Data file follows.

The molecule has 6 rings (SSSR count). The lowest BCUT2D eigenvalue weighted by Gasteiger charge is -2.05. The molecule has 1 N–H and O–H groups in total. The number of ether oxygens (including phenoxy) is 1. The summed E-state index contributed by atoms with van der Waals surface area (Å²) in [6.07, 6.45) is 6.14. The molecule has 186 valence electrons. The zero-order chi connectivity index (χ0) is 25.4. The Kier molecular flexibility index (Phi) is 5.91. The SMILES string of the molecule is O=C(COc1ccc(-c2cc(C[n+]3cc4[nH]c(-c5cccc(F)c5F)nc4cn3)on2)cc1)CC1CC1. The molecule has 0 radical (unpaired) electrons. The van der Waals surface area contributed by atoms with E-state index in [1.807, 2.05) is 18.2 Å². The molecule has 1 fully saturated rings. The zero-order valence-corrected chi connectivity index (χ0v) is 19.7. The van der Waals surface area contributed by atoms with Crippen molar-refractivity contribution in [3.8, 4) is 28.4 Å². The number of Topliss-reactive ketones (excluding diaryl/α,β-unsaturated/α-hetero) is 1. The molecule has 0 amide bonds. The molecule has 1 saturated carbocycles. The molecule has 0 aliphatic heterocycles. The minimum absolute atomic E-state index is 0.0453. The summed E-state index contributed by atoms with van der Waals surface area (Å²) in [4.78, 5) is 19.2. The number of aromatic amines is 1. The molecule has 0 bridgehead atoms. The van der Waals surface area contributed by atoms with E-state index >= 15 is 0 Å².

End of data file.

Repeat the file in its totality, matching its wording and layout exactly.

The molecule has 6 rings (SSSR count). The lowest BCUT2D eigenvalue weighted by Gasteiger charge is -2.05. The molecule has 1 N–H and O–H groups in total. The number of ether oxygens (including phenoxy) is 1. The summed E-state index contributed by atoms with van der Waals surface area (Å²) in [6.07, 6.45) is 6.14. The molecule has 186 valence electrons. The zero-order chi connectivity index (χ0) is 25.4. The Kier molecular flexibility index (Phi) is 5.91. The SMILES string of the molecule is O=C(COc1ccc(-c2cc(C[n+]3cc4[nH]c(-c5cccc(F)c5F)nc4cn3)on2)cc1)CC1CC1. The molecule has 0 radical (unpaired) electrons. The van der Waals surface area contributed by atoms with E-state index in [1.807, 2.05) is 18.2 Å². The molecule has 1 fully saturated rings. The zero-order valence-corrected chi connectivity index (χ0v) is 19.7. The van der Waals surface area contributed by atoms with Crippen molar-refractivity contribution in [3.8, 4) is 28.4 Å². The number of Topliss-reactive ketones (excluding diaryl/α,β-unsaturated/α-hetero) is 1. The molecule has 0 amide bonds. The molecule has 1 saturated carbocycles. The molecule has 0 aliphatic heterocycles. The minimum absolute atomic E-state index is 0.0453. The summed E-state index contributed by atoms with van der Waals surface area (Å²) in [4.78, 5) is 19.2. The number of aromatic amines is 1. The molecule has 0 bridgehead atoms. The van der Waals surface area contributed by atoms with E-state index >= 15 is 0 Å².